Lincoln Chafee is cleaning out the Senate office he has occupied since 1999, when he was appointed to complete the term of his late father. The last of what he refers to as the "traditional Republicans," the Rhode Island senator was guided by something rare in our politics: a conscience.
He was the only Republican senator to oppose authorizing President Bush to take the country to war in Iraq, he has been the only Republican senator to vote in favor of measures endorsing the setting of a timeline for withdrawal from that quagmire, he was the was the only Republican senator to vote in favor of reinstating the top federal tax rate of 39.6 percent on the richest Americans, he was the only Republican senator to speak up for gay marriage rights. And, of course, he was the only Republican senator to announce that he was not voting for the reelection of George W. Bush in 2004.
Yet, when all was said and done, the fact that he was a Republican proved to be too much of a burden for Rhode Island voters to bear. Rhode Islanders liked the Chafee family and their old-school New England Republicanism, but they could not take responsibility for handing control of the Senate to the president's party. And, by defeating Chafee, they gave the chamber to the Democrats.
But Chafee has remained the conscience of the Republican-controlled Senate to the last.
His final contribution to the Republic came in his decision to deny Republicans on the Senate's Foreign Relations committee the final vote that was needed to send the name of United Nations ambassador John Bolton – who has served by virtue of a presidential "recess appointment" -- to the full Senate for confirmation. Bolton, a brutish extremist known for his disdain of the UN in particular and international cooperation in general, might have gained Senate confirmation had it not been for Chafee's stubborn refusal to cast what could well have been his last Senate vote for the nominee of a Republican president.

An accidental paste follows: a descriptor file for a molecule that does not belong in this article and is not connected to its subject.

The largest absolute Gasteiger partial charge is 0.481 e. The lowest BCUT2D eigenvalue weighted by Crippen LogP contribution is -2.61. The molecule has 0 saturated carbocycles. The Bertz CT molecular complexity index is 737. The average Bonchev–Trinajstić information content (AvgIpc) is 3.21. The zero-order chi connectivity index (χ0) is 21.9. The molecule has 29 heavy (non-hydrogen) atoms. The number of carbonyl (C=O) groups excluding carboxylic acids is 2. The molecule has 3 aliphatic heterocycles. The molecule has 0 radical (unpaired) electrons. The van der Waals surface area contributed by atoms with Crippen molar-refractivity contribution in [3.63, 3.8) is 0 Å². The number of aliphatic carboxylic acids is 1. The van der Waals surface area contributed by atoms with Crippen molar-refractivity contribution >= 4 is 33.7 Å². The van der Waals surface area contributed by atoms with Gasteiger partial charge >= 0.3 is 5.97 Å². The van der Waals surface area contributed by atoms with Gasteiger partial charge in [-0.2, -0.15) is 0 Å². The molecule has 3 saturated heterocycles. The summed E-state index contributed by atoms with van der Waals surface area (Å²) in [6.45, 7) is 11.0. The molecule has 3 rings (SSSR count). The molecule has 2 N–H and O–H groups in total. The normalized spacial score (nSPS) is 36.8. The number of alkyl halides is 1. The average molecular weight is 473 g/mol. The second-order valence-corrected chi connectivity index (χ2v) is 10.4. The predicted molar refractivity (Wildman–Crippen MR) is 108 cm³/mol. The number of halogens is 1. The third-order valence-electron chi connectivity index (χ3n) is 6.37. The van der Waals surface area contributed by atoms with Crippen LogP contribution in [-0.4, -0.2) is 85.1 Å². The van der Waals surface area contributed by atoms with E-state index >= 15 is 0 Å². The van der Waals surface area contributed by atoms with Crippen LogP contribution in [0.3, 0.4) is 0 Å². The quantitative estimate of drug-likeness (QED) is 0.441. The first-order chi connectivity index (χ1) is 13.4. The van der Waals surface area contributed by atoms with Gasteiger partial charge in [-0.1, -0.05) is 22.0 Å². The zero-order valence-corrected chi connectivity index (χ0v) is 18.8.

Had he wanted an ambassadorship or some other favor from the White House, the soon-to-be unemployed Chafee would almost certainly have secured it by backing Bolton. With that backing, a united Republican caucus might have been able to bluster and bargain its way to a confirmation for the man who has come to symbolize the Bush administration's rejection of diplomacy.
Instead, Chafee recognized that he had a duty to respect the will of the American people, as expressed in the results of the November election. "The American people have spoken out against the president's agenda on a number of fronts," the senator explained, "and presumably one of those is on foreign policy."
On Monday, when Bolton announced that he was resigning his post and giving up his quest for Senate confirmation, Chafee's work was done.
Bush responded bitterly to the resignation, blaming "a handful of United States Senators who prevented Ambassador Bolton from receiving the up or down vote he deserved in the Senate."
"They chose to obstruct his confirmation, even though he enjoys majority support in the Senate, and even though their tactics will disrupt our diplomatic work at a sensitive and important time," Bush said. "This stubborn obstructionism ill serves our country."
In fact, it was the honorable service of one conscientious senator who chose his duty to his country over partisanship that played a pivotal role in blocking Bolton. That senator understood that, while Bolton might have enjoyed majority support in the Republican Senate of 2006 he would not have majority support in the Democratic Senate of 2007. And this rare Republican senator chose to respond to the mandate of the American people rather than the cajoling of a lame-duck Republican president.
Copyright © 2006 The Nation